"Being There" Review
© 1997 Fontaine L.
- spoiler warning -

Okay, time to switch gears. This is the first time I've reviewed a movie that was before my time--its release was in 1979, before I was even born. I know little of that era, I admit, and there may be several incidents where the older among you may feel I am not doing the movie justice by critiquing it with a youthful eye. Just a warning. . .you should also know that I saw this movie in English class--my teacher raved about it.

A little introduction. For young'uns, and for those who remember, "Being There" was a little piece of satire starring Peter Seller and Shirley McClaine and directed by Hal Ashby. It details the story of the transformation of a man from idiot to social icon, from Chance the Gardener to socialite Chauncey Gardener (portrayed by Peter Seller). Spoiled as I am by the 90's loud, straightforward, visually thrilling movies, it took a little getting-used to this quiet, unassuming piece. Nowadays the dramatic film is accompanied by an interminable score, enhancing colors, and "riveting performances." In contrast, "Being There" seems bland.

But as I said, it takes a little getting used to (for me at least.) Amused though almost falling asleep in the beginning of the movie, by the end I became spellbound by Seller's subtlety in his performance, the film's witty composition, and the rich layers of meaning. Point taken. This movie doesn't need special effects, dramatic music, "meaningful" dialogue. The film is meaningful in its own spontaneous, seemingly effortless way. That is, when we view this film, we don't go, "Ah, they are going for an Oscar." But the meaning's there. Everywhere, in fact. Aided by a few lectures by my teacher, I was able to look at the movie from several points of views, each one different, each one revealing multitudes.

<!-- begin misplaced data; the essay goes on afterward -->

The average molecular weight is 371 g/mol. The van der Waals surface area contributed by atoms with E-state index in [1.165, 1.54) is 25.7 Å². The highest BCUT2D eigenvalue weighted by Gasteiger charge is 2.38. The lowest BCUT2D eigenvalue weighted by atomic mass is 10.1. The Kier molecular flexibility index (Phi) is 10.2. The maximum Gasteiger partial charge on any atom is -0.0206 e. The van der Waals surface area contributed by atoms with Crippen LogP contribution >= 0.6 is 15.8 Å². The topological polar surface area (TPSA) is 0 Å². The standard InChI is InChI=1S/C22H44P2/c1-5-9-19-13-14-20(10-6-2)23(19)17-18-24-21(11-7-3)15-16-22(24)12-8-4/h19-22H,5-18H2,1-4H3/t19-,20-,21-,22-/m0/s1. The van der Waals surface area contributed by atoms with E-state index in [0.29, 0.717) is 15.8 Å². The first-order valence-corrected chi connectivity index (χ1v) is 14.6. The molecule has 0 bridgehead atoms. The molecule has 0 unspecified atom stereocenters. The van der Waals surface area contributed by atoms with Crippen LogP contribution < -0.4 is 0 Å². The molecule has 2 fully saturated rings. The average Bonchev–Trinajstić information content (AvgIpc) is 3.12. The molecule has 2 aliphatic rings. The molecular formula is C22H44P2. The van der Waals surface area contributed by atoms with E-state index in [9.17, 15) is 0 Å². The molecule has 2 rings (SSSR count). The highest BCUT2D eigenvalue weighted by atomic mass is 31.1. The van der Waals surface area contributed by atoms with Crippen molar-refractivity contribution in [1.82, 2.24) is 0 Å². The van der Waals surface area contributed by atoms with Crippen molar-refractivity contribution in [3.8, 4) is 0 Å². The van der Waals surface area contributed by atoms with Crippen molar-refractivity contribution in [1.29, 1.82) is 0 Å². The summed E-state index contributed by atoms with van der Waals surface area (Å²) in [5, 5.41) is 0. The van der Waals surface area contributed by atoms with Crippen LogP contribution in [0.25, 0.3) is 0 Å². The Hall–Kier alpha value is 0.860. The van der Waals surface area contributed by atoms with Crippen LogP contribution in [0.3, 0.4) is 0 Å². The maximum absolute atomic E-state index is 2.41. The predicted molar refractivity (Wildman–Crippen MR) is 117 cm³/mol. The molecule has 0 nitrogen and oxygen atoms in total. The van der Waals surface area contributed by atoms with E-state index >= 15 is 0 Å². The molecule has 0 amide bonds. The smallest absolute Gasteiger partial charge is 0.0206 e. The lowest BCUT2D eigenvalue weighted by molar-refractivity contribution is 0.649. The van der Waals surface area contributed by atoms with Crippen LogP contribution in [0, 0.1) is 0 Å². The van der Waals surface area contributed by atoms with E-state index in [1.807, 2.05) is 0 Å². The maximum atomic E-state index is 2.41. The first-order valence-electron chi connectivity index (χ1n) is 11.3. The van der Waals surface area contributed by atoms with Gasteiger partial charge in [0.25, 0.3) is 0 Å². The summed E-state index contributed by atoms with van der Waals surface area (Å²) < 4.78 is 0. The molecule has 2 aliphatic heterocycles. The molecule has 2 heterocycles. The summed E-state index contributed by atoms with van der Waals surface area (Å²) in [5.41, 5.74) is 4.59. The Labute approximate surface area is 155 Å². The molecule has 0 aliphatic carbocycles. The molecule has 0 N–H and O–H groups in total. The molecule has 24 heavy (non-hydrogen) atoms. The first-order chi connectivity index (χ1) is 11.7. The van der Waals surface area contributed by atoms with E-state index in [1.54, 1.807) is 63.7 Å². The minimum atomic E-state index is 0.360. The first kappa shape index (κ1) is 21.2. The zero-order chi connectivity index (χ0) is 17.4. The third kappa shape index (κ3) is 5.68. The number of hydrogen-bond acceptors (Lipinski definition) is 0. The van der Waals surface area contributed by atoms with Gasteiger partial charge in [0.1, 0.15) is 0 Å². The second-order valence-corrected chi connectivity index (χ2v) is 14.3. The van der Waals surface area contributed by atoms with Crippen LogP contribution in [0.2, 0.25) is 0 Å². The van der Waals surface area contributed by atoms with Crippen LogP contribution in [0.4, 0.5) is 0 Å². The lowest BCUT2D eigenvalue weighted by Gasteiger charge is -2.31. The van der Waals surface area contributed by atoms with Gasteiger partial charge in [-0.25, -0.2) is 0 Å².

The film's pace is slow, almost unbearably so to me at first. This slowness in the end serves to emphasize the calmness of Chance's spirit. The film doesn't use a lot of music, but when it does, it does so wisely. The scene where Chance strides toward Capitol Hill accompanied by the "2001: Space Odyssey" theme is a classic; and the ripples of piano that slither by every now and then strikes chords in our hearts. The music's there, but it doesn't get in our way. (There is nothing more annoying than incessant music in action films.) Seller's performance is rich with nuances varying from irresponsiveness to bewilderment, him being funny without having to contort his face. He becomes Chance, with body and soul. I have not seen Seller's other works, but obviously his reputation is well-earned. His Chance the Intellectually Impaired is one of the greatest characters of TV history, original, convincing, inspiring. Furthermore, Seller is surrounded by a myriad of obviously capable thespians, among them Shirley McClaine (who plays Eve Rand).

It is obvious the film attempts at humor, and it does so mostly by way of miscommunication and misunderstanding between the characters. While its acerbic humor lightens the film's tone, it is more suitably viewed as a satire, IMO. Television sets are abundant, and Chance bases his everyday actions on what he sees in television. He has no real intellect, but when his image is distorted by human gullibility and media exaggeration, he becomes a famous philosopher and potential presidential candidate. While the world about him is a-frenzy about this new found celebrity, Chance himself remains unperturbed, unaffected. This is most cleverly illustrated at the very end of the film when he apparently walks on water -- a scene that would seem ludicrous if placed in another movie -- symbolizing that he is "floating" through life, unattached, without woe. Chance never understands the media frenzy, he never understands why people seem to adore him.. He doesn't even know what "adore" means. He doesn't take things seriously -- he doesn't know how to -- and he faces the world with naivete and earnestness. In contrast, the characters around him seem frighteningly melodramatic, fussy, and arrogant. Those people are us.

"Life is a state of mind," proclaims the President of the United States at a eulogy at the end of the film. In this sense the film not only satirizes politics, media, and mass delusion; but it is a metaphor about life itself.

Rating: B+ (First viewing, 11/20/97)